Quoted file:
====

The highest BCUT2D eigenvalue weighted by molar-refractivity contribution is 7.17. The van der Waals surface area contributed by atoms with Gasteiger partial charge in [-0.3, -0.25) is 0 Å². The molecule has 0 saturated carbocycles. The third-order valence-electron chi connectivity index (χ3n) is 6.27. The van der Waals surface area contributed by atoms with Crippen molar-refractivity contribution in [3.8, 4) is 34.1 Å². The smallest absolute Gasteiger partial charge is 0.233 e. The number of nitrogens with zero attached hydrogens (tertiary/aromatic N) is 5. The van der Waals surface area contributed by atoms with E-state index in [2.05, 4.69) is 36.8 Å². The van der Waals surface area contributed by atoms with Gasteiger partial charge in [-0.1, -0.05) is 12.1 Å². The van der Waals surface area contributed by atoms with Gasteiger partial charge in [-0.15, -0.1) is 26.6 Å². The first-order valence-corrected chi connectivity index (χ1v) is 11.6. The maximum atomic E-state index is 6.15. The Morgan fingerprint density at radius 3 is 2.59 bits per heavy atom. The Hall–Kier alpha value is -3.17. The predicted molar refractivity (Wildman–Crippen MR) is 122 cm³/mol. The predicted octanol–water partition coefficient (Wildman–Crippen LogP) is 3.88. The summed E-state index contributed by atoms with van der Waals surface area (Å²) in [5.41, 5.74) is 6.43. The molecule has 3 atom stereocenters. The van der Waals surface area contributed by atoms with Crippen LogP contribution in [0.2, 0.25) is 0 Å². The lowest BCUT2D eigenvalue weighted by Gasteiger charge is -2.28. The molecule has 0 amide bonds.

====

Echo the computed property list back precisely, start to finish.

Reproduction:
The highest BCUT2D eigenvalue weighted by molar-refractivity contribution is 7.17. The van der Waals surface area contributed by atoms with Gasteiger partial charge in [-0.3, -0.25) is 0 Å². The molecule has 0 saturated carbocycles. The third-order valence-electron chi connectivity index (χ3n) is 6.27. The van der Waals surface area contributed by atoms with Crippen molar-refractivity contribution in [3.8, 4) is 34.1 Å². The smallest absolute Gasteiger partial charge is 0.233 e. The number of nitrogens with zero attached hydrogens (tertiary/aromatic N) is 5. The van der Waals surface area contributed by atoms with E-state index in [2.05, 4.69) is 36.8 Å². The van der Waals surface area contributed by atoms with Gasteiger partial charge in [-0.1, -0.05) is 12.1 Å². The van der Waals surface area contributed by atoms with Gasteiger partial charge in [-0.15, -0.1) is 26.6 Å². The first-order valence-corrected chi connectivity index (χ1v) is 11.6. The maximum atomic E-state index is 6.15. The Morgan fingerprint density at radius 3 is 2.59 bits per heavy atom. The Hall–Kier alpha value is -3.17. The predicted molar refractivity (Wildman–Crippen MR) is 122 cm³/mol. The predicted octanol–water partition coefficient (Wildman–Crippen LogP) is 3.88. The summed E-state index contributed by atoms with van der Waals surface area (Å²) in [5.41, 5.74) is 6.43. The molecule has 3 atom stereocenters. The van der Waals surface area contributed by atoms with Crippen LogP contribution in [0.2, 0.25) is 0 Å². The lowest BCUT2D eigenvalue weighted by Gasteiger charge is -2.28. The molecule has 0 amide bonds.